Lloyd Cole

Etc.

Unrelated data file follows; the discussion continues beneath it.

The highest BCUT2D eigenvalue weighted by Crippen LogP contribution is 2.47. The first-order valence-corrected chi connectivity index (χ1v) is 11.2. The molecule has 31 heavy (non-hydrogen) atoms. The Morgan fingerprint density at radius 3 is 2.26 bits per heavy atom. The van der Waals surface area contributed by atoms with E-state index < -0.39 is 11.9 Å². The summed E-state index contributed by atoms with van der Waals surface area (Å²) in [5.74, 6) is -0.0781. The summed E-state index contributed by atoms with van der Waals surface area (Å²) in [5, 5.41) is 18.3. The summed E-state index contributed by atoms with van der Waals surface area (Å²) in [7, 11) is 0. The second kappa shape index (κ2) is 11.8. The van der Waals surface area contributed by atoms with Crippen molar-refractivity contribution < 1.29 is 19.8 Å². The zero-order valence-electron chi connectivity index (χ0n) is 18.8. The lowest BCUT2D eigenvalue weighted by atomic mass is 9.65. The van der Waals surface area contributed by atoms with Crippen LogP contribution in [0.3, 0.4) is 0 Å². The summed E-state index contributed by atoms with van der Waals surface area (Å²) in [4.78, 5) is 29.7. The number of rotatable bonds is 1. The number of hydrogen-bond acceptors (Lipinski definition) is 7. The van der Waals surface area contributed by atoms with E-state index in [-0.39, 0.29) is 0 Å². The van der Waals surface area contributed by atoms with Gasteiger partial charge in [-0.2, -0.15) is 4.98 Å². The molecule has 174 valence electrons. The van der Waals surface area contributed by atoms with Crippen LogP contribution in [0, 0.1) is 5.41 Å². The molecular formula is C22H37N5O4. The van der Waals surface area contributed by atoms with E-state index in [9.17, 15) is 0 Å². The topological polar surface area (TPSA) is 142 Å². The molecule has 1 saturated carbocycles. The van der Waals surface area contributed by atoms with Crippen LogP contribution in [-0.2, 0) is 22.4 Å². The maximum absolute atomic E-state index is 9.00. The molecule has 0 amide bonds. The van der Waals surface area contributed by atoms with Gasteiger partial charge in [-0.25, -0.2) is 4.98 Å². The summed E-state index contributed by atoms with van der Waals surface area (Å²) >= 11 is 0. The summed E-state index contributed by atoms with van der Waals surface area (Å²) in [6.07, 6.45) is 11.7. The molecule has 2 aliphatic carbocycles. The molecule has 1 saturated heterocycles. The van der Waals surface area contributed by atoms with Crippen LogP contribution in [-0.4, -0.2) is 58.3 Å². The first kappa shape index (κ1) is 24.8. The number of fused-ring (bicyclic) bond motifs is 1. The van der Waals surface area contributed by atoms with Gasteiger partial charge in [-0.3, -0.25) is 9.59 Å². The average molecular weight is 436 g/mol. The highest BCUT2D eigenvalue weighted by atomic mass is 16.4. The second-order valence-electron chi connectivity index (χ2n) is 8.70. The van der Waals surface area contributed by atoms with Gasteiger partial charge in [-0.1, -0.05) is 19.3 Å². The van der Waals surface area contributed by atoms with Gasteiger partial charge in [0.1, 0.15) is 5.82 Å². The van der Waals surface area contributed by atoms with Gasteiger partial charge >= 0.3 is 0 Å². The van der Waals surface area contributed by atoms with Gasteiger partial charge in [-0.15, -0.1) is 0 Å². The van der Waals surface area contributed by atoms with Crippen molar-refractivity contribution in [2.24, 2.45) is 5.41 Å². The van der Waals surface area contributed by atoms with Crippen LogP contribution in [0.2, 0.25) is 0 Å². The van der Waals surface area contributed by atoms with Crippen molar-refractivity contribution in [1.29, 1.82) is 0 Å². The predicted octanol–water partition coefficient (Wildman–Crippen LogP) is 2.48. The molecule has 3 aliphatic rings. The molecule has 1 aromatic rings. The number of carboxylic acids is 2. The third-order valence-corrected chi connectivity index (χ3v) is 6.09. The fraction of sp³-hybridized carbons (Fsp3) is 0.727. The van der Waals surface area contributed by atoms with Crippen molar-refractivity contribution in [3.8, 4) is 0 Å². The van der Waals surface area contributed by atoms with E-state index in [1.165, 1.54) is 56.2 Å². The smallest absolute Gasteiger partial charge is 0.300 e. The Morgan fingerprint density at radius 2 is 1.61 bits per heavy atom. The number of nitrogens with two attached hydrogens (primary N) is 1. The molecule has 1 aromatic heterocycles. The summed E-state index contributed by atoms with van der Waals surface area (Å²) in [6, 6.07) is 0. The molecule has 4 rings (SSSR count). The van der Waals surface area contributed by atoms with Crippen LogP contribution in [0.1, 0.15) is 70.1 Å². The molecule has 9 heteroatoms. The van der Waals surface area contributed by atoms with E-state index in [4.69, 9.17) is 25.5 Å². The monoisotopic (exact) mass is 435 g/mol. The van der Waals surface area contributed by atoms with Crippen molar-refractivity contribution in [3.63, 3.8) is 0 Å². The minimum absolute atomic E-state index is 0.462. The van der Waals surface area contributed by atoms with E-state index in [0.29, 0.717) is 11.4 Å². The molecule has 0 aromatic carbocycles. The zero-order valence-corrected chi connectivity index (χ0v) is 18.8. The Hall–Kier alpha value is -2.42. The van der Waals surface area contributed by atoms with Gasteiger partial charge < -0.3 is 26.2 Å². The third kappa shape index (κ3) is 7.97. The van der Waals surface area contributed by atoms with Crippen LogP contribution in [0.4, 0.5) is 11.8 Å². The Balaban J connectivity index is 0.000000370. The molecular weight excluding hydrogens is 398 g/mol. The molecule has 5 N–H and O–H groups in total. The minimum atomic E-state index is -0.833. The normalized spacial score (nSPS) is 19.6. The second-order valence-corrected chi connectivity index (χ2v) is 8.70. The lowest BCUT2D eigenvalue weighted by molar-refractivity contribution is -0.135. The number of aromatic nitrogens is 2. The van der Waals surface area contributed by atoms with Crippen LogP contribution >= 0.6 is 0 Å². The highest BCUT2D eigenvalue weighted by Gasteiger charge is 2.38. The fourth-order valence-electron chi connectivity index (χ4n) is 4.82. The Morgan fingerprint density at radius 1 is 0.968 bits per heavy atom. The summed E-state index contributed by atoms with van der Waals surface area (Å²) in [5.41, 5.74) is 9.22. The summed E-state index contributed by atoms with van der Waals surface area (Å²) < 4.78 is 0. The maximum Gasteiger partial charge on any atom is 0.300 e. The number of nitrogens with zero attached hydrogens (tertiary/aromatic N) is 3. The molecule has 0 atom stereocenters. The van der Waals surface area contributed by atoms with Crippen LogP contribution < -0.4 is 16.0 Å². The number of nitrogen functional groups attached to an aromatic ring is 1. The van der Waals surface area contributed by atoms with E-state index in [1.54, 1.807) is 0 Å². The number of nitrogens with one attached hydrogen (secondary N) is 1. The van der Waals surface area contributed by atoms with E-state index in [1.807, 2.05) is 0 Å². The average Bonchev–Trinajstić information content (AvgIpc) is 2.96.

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A self-proclaimed lost album, Lloyd Cole's Etc. is a gentle, charming, and mature collection of demos, covers, and original songs recorded between Love Story and The Negatives. It just might be Cole's most accessible album. Relying heavily on Cole's folksy, country acoustic guitar strumming, Neil Clark's plaintive lap steel guitar work, and Cole's perfectly subtle and introspective vocals, Etc. is remarkably cohesive for a release that just narrowly escaped never seeing the light of day. Much of the album takes on a similar haunted air to that of the Lilac Time's stellar Looking for a Day in the Night. Though the album comes across as sort of a melancholic, pastoral adult lullaby, Cole fills the cracks and crevices with his pensive delivery of lyrics that are far more optimistic than those on his earlier, more sarcastic albums. If he's slightly more upbeat, Cole still hasn't lost his singular abilities to turn a phrase or whip up memorable hooks at will. Any number of these 14 songs would seem perfectly at home on an updated greatest-hits collection. "Old Enough to Know Better" is most likely a bit of self-therapy; it's closing refrain of "there's no release in this life" is powerful and heartbreaking. The slow-burning "Memphis," a cover of Karen Black's self-penned song from Robert Altman's Nashville, reimagines Cole as a country-pop balladeer. The cover of Bob Dylan's "You're a Big Girl Now" is equally touching. "Alright People" suggests a less wacky Robyn Hitchcock jamming with jangle-meister Johnny Marr, while "Weakness" courts despair with equal amounts of British psychedelia and romantic charm. The demo of "Fool You Are" is nearly too pretty for words. Etc. is an excellent and thoroughly accomplished addition to Lloyd Cole's discography. It's an essential album for Cole's fans and for everyone who appreciates a bit of pop charm in their folk songs.

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